Clayburn residents fed up with speeders

Recent city study shows just 15 per cent of drivers obey posted 30 km/h speed limit

Luanne Patterson wants the city to get motorists to slow down along Clayburn Road

Luanne Patterson wants the city to get motorists to slow down along Clayburn Road

Clayburn Village residents want the city to put the brakes on speeders in the historic neighbourhood.

Luanne Patterson, the president of the Clayburn Village Community Society (CVCS), recently pleaded with the city’s Transportation Advisory Committee for traffic-calming measures and sidewalks to curb rampant speeding along Clayburn Road.

Patterson pointed to “excessive and persistent speeding” in a letter accompanying her presentation, and decried a lack of action by the city over more than two decades.

“The first records I have for village residents discussing traffic speed and volume concerns with the City was dated 1992,” she later told The News via email. “Despite ongoing complaints and discussions on this topic, we’ve had no resolution in 25 years.”

Patterson said the city looked at traffic-calming options in 2004, and received $100,000 from a developer in 2008 for such measures.

She said that consistent speeding, along with a lack of sidewalks on Clayburn Road, “affects the community’s use of the village, puts our families and friends in harm’s way and impacts the small businesses located along the road … A catastrophic accident involving serious injury or death appears inevitable.”

The speed limit in the village is 30 km/h, but a traffic analysis by the city last fall found that only 15 per cent of drivers obey the limit. Half of all drivers heading west on Clayburn Road exceed the limit by more than 10 km/h, the study found.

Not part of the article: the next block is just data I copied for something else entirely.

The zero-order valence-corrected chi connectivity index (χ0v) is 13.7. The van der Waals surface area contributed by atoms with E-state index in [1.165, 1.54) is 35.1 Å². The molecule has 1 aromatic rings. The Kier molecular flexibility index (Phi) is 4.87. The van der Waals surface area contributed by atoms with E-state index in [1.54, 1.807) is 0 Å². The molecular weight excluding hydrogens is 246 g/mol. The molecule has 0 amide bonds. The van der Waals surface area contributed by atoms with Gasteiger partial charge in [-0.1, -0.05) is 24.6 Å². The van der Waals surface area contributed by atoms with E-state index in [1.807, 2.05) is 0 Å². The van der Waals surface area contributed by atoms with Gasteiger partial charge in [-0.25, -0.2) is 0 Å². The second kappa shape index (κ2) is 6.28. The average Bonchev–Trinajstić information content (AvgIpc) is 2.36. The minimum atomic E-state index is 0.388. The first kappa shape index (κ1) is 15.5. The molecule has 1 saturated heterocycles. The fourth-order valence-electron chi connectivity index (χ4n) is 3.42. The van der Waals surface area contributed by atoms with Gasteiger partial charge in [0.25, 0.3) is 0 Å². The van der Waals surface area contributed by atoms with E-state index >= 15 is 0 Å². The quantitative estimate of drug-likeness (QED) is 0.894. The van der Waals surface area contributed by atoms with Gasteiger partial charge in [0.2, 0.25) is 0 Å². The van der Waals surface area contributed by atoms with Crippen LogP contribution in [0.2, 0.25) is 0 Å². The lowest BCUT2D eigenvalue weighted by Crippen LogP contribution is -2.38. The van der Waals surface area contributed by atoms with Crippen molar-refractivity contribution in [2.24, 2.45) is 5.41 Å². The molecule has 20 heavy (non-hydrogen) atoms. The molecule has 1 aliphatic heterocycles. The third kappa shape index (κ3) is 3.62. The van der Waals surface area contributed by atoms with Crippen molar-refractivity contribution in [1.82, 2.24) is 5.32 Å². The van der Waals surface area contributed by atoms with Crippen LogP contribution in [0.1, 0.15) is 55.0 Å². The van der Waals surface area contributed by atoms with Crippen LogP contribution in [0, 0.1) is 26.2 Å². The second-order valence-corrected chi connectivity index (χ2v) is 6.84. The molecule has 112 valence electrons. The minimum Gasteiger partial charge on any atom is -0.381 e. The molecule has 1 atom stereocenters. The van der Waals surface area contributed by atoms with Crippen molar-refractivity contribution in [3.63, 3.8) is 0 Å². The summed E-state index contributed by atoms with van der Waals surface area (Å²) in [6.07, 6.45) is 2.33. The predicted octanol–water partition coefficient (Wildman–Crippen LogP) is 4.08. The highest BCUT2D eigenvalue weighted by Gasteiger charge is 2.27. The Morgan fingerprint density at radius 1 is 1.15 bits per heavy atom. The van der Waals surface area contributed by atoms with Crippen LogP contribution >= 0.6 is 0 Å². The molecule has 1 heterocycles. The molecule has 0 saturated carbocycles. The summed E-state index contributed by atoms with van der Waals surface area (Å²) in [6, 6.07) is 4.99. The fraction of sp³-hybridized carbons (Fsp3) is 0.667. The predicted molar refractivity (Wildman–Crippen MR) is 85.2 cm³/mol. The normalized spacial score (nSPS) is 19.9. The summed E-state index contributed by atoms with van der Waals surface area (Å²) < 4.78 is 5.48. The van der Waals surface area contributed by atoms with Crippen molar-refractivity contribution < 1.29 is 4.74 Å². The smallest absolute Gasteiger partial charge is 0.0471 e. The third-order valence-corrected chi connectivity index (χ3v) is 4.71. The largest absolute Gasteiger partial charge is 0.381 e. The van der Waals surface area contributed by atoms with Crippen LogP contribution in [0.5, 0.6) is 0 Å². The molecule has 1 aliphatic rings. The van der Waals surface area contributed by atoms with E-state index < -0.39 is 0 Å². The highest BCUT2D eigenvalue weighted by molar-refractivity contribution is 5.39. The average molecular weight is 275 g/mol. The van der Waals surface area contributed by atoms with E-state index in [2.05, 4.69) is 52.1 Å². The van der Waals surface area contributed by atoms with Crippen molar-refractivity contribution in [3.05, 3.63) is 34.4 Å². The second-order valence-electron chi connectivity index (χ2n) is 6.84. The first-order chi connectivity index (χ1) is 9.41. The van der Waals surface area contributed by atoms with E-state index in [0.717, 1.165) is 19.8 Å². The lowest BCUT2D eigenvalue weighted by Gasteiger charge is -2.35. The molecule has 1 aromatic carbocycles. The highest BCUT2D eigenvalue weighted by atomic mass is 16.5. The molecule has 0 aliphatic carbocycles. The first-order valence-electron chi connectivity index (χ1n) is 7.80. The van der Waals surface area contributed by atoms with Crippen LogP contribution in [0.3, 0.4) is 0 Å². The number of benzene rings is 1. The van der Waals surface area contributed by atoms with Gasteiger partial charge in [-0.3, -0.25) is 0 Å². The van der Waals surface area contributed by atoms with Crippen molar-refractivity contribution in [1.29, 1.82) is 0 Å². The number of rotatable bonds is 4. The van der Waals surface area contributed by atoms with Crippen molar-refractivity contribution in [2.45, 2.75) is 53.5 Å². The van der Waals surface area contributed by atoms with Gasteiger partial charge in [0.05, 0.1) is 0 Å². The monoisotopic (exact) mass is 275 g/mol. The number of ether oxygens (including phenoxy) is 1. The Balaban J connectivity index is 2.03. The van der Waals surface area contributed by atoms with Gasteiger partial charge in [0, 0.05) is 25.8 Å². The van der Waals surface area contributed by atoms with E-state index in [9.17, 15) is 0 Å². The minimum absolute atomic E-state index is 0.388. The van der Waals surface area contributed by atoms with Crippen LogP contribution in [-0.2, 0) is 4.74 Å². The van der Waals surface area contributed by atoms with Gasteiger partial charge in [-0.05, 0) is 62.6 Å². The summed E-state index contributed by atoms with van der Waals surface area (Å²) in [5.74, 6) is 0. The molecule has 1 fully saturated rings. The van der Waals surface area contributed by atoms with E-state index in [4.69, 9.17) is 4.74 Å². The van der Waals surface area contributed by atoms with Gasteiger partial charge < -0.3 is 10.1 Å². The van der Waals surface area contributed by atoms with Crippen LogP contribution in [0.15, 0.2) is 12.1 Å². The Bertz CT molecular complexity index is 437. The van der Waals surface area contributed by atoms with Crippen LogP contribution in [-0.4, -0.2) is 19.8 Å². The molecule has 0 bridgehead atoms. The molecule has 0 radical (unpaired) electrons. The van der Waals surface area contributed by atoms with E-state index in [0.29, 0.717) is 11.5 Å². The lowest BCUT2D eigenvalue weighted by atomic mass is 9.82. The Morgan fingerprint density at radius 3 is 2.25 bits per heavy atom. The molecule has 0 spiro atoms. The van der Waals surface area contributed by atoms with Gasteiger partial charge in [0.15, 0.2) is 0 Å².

“Twenty-five years is too long,” she wrote to the city. “It’s time for a solution.”

The society is asking for a path or sidewalk through the village connecting to the Old Clayburn Road sidewalk, “physical traffic-calming measures,” and a crosswalk.

A staff report on the issue said the city has a range of options. But it also noted that Clayburn Road was a rural collector road, and that traffic-calming measures weren’t “typically” used on such routes. However, the report said “passive” traffic-calming measures could be considered, along with education, enforcement and engineering options.

Passive traffic-calming measures can include road markings and other modifications that try to influence the behaviour of motorists without physically modifying the roadway.

Patterson, for her part, says Clayburn Road is a special case, and noted that traffic circles are used in busy areas to slow traffic. While the city’s traffic procedure manual suggests collector roads aren’t “eligible” for traffic-calming measures, Patterson said there’s nothing stopping council from altering the manual.

The Transportation Advisory Committee supported the request, which will come before council at a later date.